And our families are far across this earth

A thousand stars
A thousand stars in every sky
The same as home
The same as here this winter night
This town will hold us
As long as winter holds the light
Here together under a thousand stars

A thousand stars...

Come summer we will leave this place
Though the people here have been good to us
We will travel to the Western Slopes
And sleep under the evening sky
This girl is filled with wonder
She loves me so it makes me weep
And I am hers to hold
As we walk this good green earth

A thousand stars
A thousand stars in every sky…

The Old You                                                                                                  © Annie Gallup

I dreamed I met the old you
Back when your old band played at Kodiac’s
The room was dark, the stage lights were blue
I sat alone in the back

The old you was on fire
At the microphone, the crowd was screaming
The old you was high and wired
That’s how I know I was dreaming

When the band broke for beer I spoke to you
As shy as if we’d never met
I told the old you, ‘I love what you do”
The old you lit a cigarette

And there was nothing more to say
So I backed away, waiting for time to go by
The old you talked up a girl in a beret
With wildness in her eye

Oh imagine waking from that dream
As if I’d slept twenty odd years
Then turned to find you dreaming next to me
Just like you had always been here

Harry

I cursed you blue that night I was drunk
I guess I’ve done worse how I love that whiskey
Work hard play hard drink hard sing loud
Go home to my wife, such a beautiful life

And they all say Harry he passed the bar
And lost it all in the shut of an eye
They put me down and I never woke up
It was the heart they said, we’ve done this a thousand times
But they lay me down and I never woke up

I’d a barrister become, son of a working class mom
A dad we called Red, oh we’d sip and we’d sing
Round the old oak table, I still loved them so
I worked this town and the backrooms as well
And all us good lawyers can just go to hell

And they say that Harry he passed the bar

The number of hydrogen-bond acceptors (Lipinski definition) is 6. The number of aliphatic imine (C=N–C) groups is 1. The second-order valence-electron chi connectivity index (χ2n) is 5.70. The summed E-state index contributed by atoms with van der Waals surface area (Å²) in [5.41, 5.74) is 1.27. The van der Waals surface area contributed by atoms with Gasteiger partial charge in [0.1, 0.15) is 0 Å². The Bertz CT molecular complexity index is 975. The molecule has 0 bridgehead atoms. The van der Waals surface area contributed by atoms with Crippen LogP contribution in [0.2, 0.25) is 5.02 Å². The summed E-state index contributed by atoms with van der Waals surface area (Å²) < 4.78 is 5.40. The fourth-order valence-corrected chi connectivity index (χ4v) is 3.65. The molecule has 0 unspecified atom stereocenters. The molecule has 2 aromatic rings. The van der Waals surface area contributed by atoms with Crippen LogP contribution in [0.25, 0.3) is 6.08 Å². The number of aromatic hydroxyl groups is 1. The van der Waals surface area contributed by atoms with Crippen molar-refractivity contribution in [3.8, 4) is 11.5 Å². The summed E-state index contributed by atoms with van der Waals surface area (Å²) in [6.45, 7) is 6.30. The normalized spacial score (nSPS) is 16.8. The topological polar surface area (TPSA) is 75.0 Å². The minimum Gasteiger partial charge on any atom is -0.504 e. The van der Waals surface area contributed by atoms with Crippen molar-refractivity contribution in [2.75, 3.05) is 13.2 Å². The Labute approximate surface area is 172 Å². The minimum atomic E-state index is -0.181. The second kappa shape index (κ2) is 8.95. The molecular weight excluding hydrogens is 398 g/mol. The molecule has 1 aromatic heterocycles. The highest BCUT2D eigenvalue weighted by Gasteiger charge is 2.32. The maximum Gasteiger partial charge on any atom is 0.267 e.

But lost it all in the shut of an eye
They put me down and I never woke up
It was the heart, they said, it’s a piece of cake
But they lay me down and I never did wake

What was I born to, from the time I was small
I could sing to the heavens, I could sing for your soul
I would sing for the devil when I sang for you all
Night after night, oh night after night
Night after night can’t you hear me still?

Yes I cursed you then and I loved you as well
There was a mean streak in me that the whiskey could spill
But oh my wife, my good wife, cried through the night
Now she moves through this life a Doctor and a Doctor’s wife

And they all say Harry he passed the bar
And lost it all in the shut of an eye
They put me down and I never woke up
It was the heart they said, we’ve done this a thousand times
But they lay me down and I never woke up
They lay me down and I never woke up
They lay me down and I never woke up

Goodbye Butterfield

On a night so hot I couldn’t sleep, I said to myself
Remember this night when the snow is six feet deep
Remember everything because nothing lasts for long
Then in the quiet after crickets and before the first sparrow’s song
I dreamed I took a lover in the back seat of a Valiant
And I woke up wanting to, but don’t have a Valiant, do I
Goodbye, Butterfield, goodbye
Goodbye, Butterfield, goodbye

How many crows can you fit in a sugar maple?
I ran out with my camera but the picture came out black
And the noise was like that too, it was a solid racket
And I stood there a long time shivering without a jacket,
The weather changed so fast and so soon, so soon
And I just had to watch until the crows took off to fly
Goodbye Butterfield, goodbye
Goodbye, Butterfield, goodbye

I almost missed my shift at the Butterfield Theater
When my Chevrolet got stuck in a drift and I had to walk
I was frozen stiff when I finally made it there
To the dusty reek of popcorn and the usher’s stinking hair
But on the way I cut across the river and heard the ice creek under my feet
I thought about the current underneath and how easy it would be to die
Goodbye Butterfield, goodbye
Goodbye, Butterfield, goodbye

I lost my wristwatch, my backpack and one of my hoop earrings
All on the same day. Shedding, I said
But I retraced my footsteps across the bridge, up Spring Street
And found the first crocus blooming underneath an apple tree
Then the first warm wind blew and I unbuttoned my coat
And then lost that too, and my keys and my driving wheel
Goodbye Butterfield, goodbye
Goodbye Butterfield, goodbye

Remember

I remember you
Waiting for the Butterfield train
And the gothic rooftop
With the weathervane
And the chaos and the clatter
As the train pulled in the station         
How you never looked away
From our silent conversation

I remember you
By the Little Dove
Crickets singing
Under a thousand stars, love
You unbutton your shirt,
Feel the first warm wind
Walk naked into the water,
I follow you in

I remember you                                              I remember you 
In a quiet room                                                When the crocus bloomed
At an old oak table                                          And the sugar maple
Writing prose                                                   Filled with crows
I brought you a whisky                                    I took your picture
And a piece of cake                                        Underneath the apple tree
And we laughed at contradictions                   Gave you an arrowhead and said
In the choices we make                                  “Remember me”